Stock Fundamentals

Should you subscribe to Sona BLW Precision IPO?

Parvatha Vardhini C BL Research Bureau | Updated on June 12, 2021

Investors are being offered shares at the price band of ₹285-291 in the public issue opening June 14

Does a decent business at a lofty valuation make for a good investment? This is the dilemma that investors face in the IPO of Sona BLW Precision Forgings (brand name Sona Comstar). At the price band of ₹285-291, the offer is valued at a whopping 76-77 times the trailing 12-month earnings (consolidated). The defence : Peers are highly valued too! With the markets touching dizzying heights since the March 2020 low, a combination of price rise as well as depressed earnings – the latter, especially in the quarter ended June 2020- has seen valuations move up sharply. The shift in favour of cyclical stocks in the second leg of this rally has also favoured auto and auto component players. Motherson Sumi, a global auto parts supplier just like Sona BLW, trades at 74 times its trailing 12-month earnings. While Endurance Technologies trades at 40.5 times, Bosch is valued at 97 times. Bharat Forge and Varroc Engineering are loss-making at the consolidated level and hence trailing valuations are not meaningful.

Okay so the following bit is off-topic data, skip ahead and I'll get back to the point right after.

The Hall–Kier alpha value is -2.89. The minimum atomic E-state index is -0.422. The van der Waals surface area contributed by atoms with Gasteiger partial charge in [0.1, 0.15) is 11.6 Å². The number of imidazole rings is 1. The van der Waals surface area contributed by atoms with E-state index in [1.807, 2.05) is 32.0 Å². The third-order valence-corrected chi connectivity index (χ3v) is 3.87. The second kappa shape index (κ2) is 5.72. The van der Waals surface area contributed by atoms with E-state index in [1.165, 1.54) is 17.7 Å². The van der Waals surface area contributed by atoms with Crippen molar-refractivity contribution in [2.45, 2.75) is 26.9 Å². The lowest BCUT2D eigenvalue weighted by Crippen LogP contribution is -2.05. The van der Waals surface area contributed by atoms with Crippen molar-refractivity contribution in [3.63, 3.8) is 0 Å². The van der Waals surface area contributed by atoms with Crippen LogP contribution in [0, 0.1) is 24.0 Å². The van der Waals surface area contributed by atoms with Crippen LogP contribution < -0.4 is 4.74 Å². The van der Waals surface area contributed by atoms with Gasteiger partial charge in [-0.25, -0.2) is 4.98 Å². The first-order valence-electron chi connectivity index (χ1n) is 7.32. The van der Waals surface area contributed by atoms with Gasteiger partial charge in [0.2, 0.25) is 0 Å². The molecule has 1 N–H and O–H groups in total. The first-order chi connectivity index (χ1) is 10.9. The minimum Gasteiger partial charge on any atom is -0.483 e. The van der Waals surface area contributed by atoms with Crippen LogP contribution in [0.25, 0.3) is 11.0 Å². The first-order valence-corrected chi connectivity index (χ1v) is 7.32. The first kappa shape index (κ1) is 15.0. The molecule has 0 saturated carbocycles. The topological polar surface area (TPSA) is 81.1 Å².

The company is just looking to make hay when the sun shines (not the first one to do so), with the primary purpose of the IPO being shedding of stake by the private equity player (a Blackstone entity) to the extent of ₹5250 crore.

Capacity utilisation is at comfortable levels, leaving room for growth without capex in the near term. Hence, alongside the PE exit, an additional ₹300 crore is being raised for just debt repayment (₹241 crore). The current gearing though is not any cause for concern, standing at a comfortable 0.28. But the repayment may help keep some powder dry for debt-funded acquisitions in future, if the company chooses to follow the inorganic growth strategy. Quite a few global auto component suppliers in India have adopted this route. Sona BLW itself acquired Comstar Automotive in 2019. This purchase added electric drive motors and inverters to Sona BLW’s existing product line of differential gears and assemblies for electric vehicles (EVs). Comstar is a 100 per cent subsidiary and the approval for merger of this entity with Sona BLW is pending with the NCLT.